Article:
Category Archives: Book and Trade Fair

Adrian R. Duran

Adrian R. Duran received his PhD from the University of Delaware in 2006, where his dissertation “Il Fronte Nuovo delle Arti: Painting and Politics in Italy at the Dawn of the Cold War, 1944-50” won the Sypherd Prize for Best Dissertation in the Humanities.  He is currently Assistant Professor of Art History at the Memphis College of Art where he teaches courses in Modern and Contemporary Art, Critical Theory, and Art Criticism. He has received grants from The Gladys Krieble Delmas Foundation and the Deutscher Akademischer Austauschdienst (DAAD).  His recent publications include exhibition criticism for Number, SECAC Review, and Nineteenth-Century Art Worldwide.

Dwayne Butcher: So, should we start by addressing how I misquoted you earlier in the week by stating, “CAA may want to rethink its current format or risk losing its members and effectiveness as a conference.”

Adrian Duran: No, what happened was I just choose my words poorly. I do not think that CAA is going out of business or that it is under siege. CAA is the mountain that we all come to. CAA will never go anywhere as it does what it does extremely well. I do not think it is a failing business model, that it will lose to its competition. But what I do think is interesting is when I go to other conferences, particularly interdisciplinary conferences like the American Association for Italian Studies, the Italianist conferences are filled with literature people, theatre people, language people, history people, art historians there are the minority. I think there is an interesting dialogue that emerges when art historians are the minority. It pulls us into the interdisciplinarity that art history is supposed to manifest. If art history is good at anything it is interdisciplinarity. To have our national conference be populated by mostly art historians, it just gives me pause. It makes me wonder whether or not we are more fruitful with other disciplines rather than on our own island I suppose.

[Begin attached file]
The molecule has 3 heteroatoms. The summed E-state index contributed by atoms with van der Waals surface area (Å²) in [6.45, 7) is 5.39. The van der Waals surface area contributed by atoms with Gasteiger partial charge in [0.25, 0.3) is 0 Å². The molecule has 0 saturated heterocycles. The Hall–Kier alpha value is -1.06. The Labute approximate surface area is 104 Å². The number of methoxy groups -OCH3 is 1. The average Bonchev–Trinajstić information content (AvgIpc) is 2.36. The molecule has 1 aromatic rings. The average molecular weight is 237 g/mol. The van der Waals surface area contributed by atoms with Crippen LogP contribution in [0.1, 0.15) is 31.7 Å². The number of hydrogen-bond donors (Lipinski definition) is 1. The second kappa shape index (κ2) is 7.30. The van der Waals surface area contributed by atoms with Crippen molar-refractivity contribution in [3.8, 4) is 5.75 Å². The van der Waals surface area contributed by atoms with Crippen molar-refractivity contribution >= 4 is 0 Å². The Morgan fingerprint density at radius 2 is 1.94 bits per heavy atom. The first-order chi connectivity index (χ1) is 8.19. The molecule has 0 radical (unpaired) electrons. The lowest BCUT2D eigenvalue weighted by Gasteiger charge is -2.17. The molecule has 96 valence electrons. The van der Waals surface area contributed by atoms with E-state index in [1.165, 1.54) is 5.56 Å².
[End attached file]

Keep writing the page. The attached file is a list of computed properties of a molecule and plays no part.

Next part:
DB: Can you talk about your process of interviewing at CAA?

AD: The year I interviewed for real was in Atlanta in 2005. I was fortunate to have a number of interviews. There were some in the bullpen, I had some in the hotel rooms, and several off-site ones. It is so tense, I can not even explain it. This is before the regulators of the traffic were in place. People could go into the bullpen and just be there. I remember thinking that the whole room smelled of desperation. There were fifty tables and over five hundred people in the room. Anytime there was a single break for anyone interviewing, someone would approach the table with a packet. It made for manias and it created a degree of stress that I think was not native to me. It is good to see that CAA has cleaned that up. That being said, the job I took was at that table, so maybe it worked?

DB: So, what brings you to CAA this year? Sessions, panels, the book fair?